Hines was an avid improviser. He did a lot of improvisation of tap steps, tap sounds, and tap rhythms alike. His improvisation was like that of a drummer, doing a solo and coming up with all sorts of rhythms. He also improvised the phrasing of a number of tap steps that he would come up with, mainly based on sound produced. A laid back dancer, he usually wore nice pants and a loose-fitting shirt. Although he inherited the roots and tradition of the black rhythmic tap, he also influenced the new black rhythmic tap, as a proponent. "'He purposely obliterated the tempos,' wrote tap historian Sally Sommer, 'throwing down a cascade of taps like pebbles tossed across the floor. In that moment, he aligned tap with the latest free-form experiments in jazz and new music and postmodern dance.'"[7]

Throughout his career, Hines wanted to and continued to be an advocate for tap in America. In 1988, he successfully petitioned the creation of National Tap Dance Day, which is now celebrated in 40 cities in the United States. It is also celebrated in eight other nations. Gregory Hines was on the Board of Directors of Manhattan Tap, he was a member of the Jazz Tap Ensemble, and a member of the American Tap Foundation (formerly the American Tap Dance Orchestra). He was a good teacher, influencing tap dance artists Savion Glover, Dianne Walker, Ted Levy, and Jane Goldberg.[7]

In an interview with The New York Times in 1988, Hines said that everything he did was influenced by his dancing: "my singing, my acting, my lovemaking, my being a parent."[7]

Personal life

Hines' marriages to Patricia Panella and Pamela Koslow ended in divorce. He had two children—a son, Zach, and a daughter, Daria, as well as a stepdaughter, Jessica Koslow, and a grandson.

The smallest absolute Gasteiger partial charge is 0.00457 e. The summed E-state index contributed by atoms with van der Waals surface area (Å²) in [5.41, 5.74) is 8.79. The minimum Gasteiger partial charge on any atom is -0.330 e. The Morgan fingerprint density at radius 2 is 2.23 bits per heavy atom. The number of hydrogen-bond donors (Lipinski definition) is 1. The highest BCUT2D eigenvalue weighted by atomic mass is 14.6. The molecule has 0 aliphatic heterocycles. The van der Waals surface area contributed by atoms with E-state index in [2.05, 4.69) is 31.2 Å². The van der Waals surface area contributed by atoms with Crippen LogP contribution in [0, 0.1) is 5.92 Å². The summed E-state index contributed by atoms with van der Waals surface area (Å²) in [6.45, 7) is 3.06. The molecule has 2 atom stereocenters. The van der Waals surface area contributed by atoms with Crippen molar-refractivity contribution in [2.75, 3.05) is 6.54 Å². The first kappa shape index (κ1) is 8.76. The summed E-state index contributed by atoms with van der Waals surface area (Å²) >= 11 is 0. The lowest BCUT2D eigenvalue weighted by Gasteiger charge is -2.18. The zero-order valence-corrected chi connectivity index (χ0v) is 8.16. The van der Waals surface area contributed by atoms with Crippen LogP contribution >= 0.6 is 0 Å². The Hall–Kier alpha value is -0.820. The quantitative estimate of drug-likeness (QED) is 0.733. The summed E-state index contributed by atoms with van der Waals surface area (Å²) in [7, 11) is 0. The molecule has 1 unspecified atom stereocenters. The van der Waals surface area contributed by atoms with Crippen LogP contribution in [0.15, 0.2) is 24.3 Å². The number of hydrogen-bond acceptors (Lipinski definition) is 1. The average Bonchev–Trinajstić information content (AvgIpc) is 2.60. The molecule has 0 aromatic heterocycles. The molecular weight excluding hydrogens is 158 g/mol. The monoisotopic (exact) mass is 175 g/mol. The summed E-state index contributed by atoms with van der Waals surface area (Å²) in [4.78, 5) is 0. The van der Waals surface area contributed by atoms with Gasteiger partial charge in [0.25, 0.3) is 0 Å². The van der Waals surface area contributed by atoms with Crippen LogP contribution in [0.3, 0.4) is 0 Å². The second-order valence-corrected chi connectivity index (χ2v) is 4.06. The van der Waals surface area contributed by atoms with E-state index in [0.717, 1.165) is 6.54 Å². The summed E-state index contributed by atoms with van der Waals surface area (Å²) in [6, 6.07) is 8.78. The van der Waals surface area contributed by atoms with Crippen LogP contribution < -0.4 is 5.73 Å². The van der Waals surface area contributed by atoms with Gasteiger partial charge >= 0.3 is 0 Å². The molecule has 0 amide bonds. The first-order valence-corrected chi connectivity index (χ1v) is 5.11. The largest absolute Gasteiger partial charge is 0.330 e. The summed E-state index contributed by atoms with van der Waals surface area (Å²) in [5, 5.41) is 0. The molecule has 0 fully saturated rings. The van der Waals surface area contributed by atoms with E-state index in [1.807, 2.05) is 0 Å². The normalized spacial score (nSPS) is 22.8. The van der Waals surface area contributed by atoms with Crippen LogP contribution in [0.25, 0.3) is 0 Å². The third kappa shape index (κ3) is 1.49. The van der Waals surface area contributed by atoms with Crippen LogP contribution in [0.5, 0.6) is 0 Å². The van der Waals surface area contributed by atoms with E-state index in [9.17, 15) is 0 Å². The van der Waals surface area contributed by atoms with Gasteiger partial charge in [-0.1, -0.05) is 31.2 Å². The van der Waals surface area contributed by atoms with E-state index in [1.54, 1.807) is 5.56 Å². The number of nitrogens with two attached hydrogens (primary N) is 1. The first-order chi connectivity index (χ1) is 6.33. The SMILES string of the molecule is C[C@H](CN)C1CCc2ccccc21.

Death

Hines died of liver cancer on August 9, 2003, en route to hospital from his home in Los Angeles. He had been diagnosed with the disease more than a year earlier but had informed only his closest friends. At the time of his death, production of the television show Little Bill was ending, and he was engaged to Negrita Jayde.[8] Hines is interred at Saint Volodymyr's Ukrainian Orthodox Cemetery in Oakville, Ontario, Canada, the country in which he met Jayde.[9] Jayde, who died in 2009, is buried next to him.[10]

Awards and nominations

Awards
Nominations

Filmography

See also

References

  1. ^ http://www.filmreference.com/film/39/Gregory-Hines.html
  2. ^ , August 12, 2003.The Telegraph"Gregory Hines" (obituary),
  3. ^ Luther Vandross Chart History
  4. ^ Mervyn Rothstein (1 September 1992). "The Man in the Dancing Shoes". Cigar Aficionado. Retrieved 25 May 2012. 
  5. ^ "Tap: With Gregory Hines". New York Public Library. Retrieved 23 April 2013. 
  6. ^ Jr. news (1992). "Gregory Hines Interview". sammydavis-jr. The Sammy Davis, Jr. Association. Archived from the original on May 13, 2008. Retrieved 2008-06-09. 
  7. ^ a b c Constance Valis Hill. "Biography of Gregory Hines". The New York Public Library. Retrieved 25 May 2012. 
  8. ^ Jennifer Dunning (11 August 2003). "Gregory Hines, Versatile Dancer and Actor, Dies at 57". The New York Times. Retrieved 2008-06-09. 
  9. ^ "Gregory Hines buried in Oakville City, Ontario". CBC. Retrieved 21 August 2013. 
  10. ^ "Negrita Maria Jayde Obituary". 

External links